The Most Convincing Approach Of Japan And China

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Tyler Olsen
Dr. Kishida
HIST 110-02
21 October 2015
The Most Convincing Approach For many years Western nations in Europe and North America had wanted to expand their trade with Japan and China; however, the people of the two Asian countries believed that the Westerners were barbarians with useless goods and religious beliefs that would challenge their traditions. Up until the 1800s, Japan and China had successfully restricted the influence of Western nations within their countries. Their ability to remain isolated from Westerners, however, quickly faded throughout the 1800s when the modernized Western nations grew more powerful and demanding. Due to trying to stay isolated from Western ideas and religious beliefs, Japan and China fell …show more content…

Feng Guifen’s first good idea in his plan was to learn how to build better ships and guns from the Westerners, or barbarians as he liked to call them. He realized that China was turning into a weak country from being isolated from Western ideas. In the beginning of his article, Feng said that the Chinese were “inferior to the barbarians” (Feng 357). By this time, China had already been humiliatingly defeated by the British in the Opium War, which showed that China lacked a strong military and advanced technology (“Plotting East Asia’s Future” 352). To remedy this, he proposed hiring Westerners to teach intelligent Chinese how to build strong ships and effective guns (Feng 357). Without having the military force or advanced weaponry and ships, China would be crushed again and again like it was in the Opium War and the later Sino-Japanese War, which is known as another humiliating Chinese defeat (Tignor 659). To have a powerful nation at that time, a strong military with weapons was needed. Feng knew that in order to gain the needed military strength, the Chinese were going to have to learn from Westerners on how to build better ships and guns.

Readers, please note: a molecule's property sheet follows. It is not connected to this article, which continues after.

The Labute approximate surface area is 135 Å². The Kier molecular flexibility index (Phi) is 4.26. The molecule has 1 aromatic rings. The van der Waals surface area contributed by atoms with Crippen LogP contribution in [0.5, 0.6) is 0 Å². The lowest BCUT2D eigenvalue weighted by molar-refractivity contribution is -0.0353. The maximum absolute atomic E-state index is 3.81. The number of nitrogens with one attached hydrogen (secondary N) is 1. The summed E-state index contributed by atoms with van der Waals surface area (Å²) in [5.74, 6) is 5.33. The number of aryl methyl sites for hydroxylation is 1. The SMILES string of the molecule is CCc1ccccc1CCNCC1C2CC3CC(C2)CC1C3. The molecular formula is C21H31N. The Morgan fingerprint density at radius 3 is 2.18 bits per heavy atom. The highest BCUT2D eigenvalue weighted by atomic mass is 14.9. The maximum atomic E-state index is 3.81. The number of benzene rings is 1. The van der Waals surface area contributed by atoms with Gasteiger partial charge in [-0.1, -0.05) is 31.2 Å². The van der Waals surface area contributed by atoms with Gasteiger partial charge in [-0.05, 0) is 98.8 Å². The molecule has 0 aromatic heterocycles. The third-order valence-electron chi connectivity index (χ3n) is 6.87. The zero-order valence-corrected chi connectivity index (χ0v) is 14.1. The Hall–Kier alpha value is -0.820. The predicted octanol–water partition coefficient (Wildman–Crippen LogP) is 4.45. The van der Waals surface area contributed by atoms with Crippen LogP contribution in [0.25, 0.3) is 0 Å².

Two other authors also proposed reforming the military. For example, Ii Naosuke, one of the Japanese writers, had the similar idea of learning from foreigners. In his case, he wanted to employ Dutchmen as masters and mariners and put Japanese on board to study their guns, ships, and how they navigate

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